Who is the hero of the book "The Adventures of Hucklebberry Finn"?

Expert Answers
dbello eNotes educator| Certified Educator

Although not the average 'hero', there is no doubt that Huckleberry Finn is the hero of the book. Mark Twain simply does not allow the reader to come to any other conclusion, and rightfully so. Huck's story can be any of our stories, in that he realizes through life experiences not everything is as it seems. This is a fundamental lesson that at some point humanity must come face to face with. The names and places are different, however the message is ever so constant. Huck learns to have sympathy and empathy for other human beings through his practical no nonsense view of the world. He is able to separate himself from the conventional barriers his world often fortifies. In achieving this Huck transforms himself to a higher level of being. Perhaps the success of this idea is what makes Huckleberry a character that all of humanity could aspire to.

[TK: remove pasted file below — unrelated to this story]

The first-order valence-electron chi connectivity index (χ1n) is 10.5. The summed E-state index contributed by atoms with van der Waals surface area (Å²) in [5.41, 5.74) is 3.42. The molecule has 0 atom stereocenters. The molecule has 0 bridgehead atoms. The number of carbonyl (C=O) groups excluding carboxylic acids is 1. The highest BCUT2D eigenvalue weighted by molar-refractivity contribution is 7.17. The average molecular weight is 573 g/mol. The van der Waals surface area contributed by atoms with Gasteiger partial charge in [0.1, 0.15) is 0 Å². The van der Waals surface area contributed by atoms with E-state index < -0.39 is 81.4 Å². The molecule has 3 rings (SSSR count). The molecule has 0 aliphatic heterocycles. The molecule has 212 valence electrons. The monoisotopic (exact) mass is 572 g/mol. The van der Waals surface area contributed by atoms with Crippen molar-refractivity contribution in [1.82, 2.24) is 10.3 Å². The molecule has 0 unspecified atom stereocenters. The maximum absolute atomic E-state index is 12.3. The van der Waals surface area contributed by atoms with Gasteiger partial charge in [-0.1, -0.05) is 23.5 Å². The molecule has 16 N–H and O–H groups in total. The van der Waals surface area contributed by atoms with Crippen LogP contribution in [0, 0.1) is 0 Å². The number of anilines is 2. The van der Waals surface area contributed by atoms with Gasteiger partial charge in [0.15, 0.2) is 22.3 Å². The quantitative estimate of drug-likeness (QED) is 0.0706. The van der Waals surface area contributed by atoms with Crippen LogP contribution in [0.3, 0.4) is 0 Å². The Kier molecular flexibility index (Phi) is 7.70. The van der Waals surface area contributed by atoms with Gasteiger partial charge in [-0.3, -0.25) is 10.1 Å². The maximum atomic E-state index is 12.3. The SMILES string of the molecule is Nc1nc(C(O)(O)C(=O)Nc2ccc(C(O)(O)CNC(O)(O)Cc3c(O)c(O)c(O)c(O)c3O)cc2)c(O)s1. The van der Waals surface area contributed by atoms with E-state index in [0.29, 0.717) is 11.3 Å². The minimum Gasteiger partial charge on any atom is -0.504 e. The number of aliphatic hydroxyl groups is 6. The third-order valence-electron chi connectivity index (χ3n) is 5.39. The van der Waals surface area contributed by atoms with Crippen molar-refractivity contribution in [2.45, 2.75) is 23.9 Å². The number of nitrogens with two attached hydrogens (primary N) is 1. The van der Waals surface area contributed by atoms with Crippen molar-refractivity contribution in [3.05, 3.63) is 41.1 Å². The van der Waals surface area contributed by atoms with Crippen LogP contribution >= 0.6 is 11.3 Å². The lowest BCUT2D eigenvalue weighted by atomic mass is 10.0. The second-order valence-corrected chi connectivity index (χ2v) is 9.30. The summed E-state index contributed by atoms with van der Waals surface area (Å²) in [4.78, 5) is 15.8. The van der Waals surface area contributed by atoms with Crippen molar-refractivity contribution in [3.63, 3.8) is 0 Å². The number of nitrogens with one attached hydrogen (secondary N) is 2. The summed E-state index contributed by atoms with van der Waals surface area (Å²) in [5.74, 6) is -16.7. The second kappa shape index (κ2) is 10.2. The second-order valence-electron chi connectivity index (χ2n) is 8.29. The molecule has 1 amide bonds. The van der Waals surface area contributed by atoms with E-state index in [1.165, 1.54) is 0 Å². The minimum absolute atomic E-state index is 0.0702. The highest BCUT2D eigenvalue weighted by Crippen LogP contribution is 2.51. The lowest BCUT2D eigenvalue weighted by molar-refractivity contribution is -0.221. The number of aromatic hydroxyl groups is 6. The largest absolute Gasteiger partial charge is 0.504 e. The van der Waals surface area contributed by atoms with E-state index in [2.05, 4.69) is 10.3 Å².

parkerlee eNotes educator| Certified Educator

The runaway slave Jim plays a close second fiddle, especially since there is more at stake for him than for his buddy Huck. Whereas Huck simply has wanderlust, Jim is on the run for freedom and to save his skin.

The story line, however, evolves around Huck and his experiences. Sometimes Jim's plight is momentarily put in the background, even forgotten. (Some critics see this as a weakness of the novel.)

Both Huck and Jim have something of "the noble savage" about them, as their non-conformity to "the system" makes leave shore for rafting on the Mississippi. The river itself is a metaphor for escapism; it is always there for Jim and Huck whenever things go awry.

Read the study guide:
The Adventures of Huckleberry Finn

Access hundreds of thousands of answers with a free trial.

Start Free Trial
Ask a Question